This is what really great brands do: they have a point to make and then find the most effective ways to make that point.
In theory, brand positioning can be an immensely useful tool for creating growth. But in practice, it is often a complete waste of time, money and effort.
Intentions matter because they initiate outcomes.
Not everything that can be counted counts. And not everything that counts can be counted.
It’s difficult to find brands with clearly aligned positioning, strategy and architecture, which is why there are so few truly great brands.
In the economy of mistrust, businesses create profit by outsourcing the policing of behaviour to their online communities: they establish spaces in which people are encouraged to act as judge, jury and executioner.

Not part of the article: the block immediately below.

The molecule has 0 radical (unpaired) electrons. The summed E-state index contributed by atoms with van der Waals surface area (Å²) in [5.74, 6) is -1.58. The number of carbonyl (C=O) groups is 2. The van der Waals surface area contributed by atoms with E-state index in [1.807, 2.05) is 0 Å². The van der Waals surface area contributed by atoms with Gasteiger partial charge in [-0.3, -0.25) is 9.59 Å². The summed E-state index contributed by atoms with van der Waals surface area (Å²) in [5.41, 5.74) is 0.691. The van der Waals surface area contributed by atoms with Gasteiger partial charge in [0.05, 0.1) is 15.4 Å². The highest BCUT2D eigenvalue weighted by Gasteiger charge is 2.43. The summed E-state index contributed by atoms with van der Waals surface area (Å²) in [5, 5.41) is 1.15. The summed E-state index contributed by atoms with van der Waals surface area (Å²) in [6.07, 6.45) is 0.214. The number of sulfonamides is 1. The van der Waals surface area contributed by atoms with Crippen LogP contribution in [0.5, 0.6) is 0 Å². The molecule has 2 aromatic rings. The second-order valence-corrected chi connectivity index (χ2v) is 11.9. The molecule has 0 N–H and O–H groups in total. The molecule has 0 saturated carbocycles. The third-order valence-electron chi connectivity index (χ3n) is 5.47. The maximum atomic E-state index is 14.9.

If strategy is about substance, then culture is about style – and style matters every bit as much as substance.
Great brands don’t just deliver on expectations; they play with those expectations. They inspire us to see more of life’s infinite possibilities.
What do milk floats and glossy leggings have in common?
The past is something you learn from, but not something your brand needs to be wedded to.
Milton Glaser had the ability to penetrate through the layers of bullshit that often come with a job that balances the commercial with the creative. He thought seriously and deeply about this balance. Here are ten things I’ve taken away.
We’re learning to love contactless and mobile forms of payment, but we’re a long way from digital banking nirvana.
A compelling charity brand is spontaneous, collaborative and delivered with charm and a warm imperfection that reminds us what it means to be human.
This form of positivity is toxic precisely because it robs us of our right to call something out as damaging, or depressing, or shameful.
Archetype theory isn’t the product of rigorous scientific study. It is the result of an imagined relationship between the spirit world and the world of the real.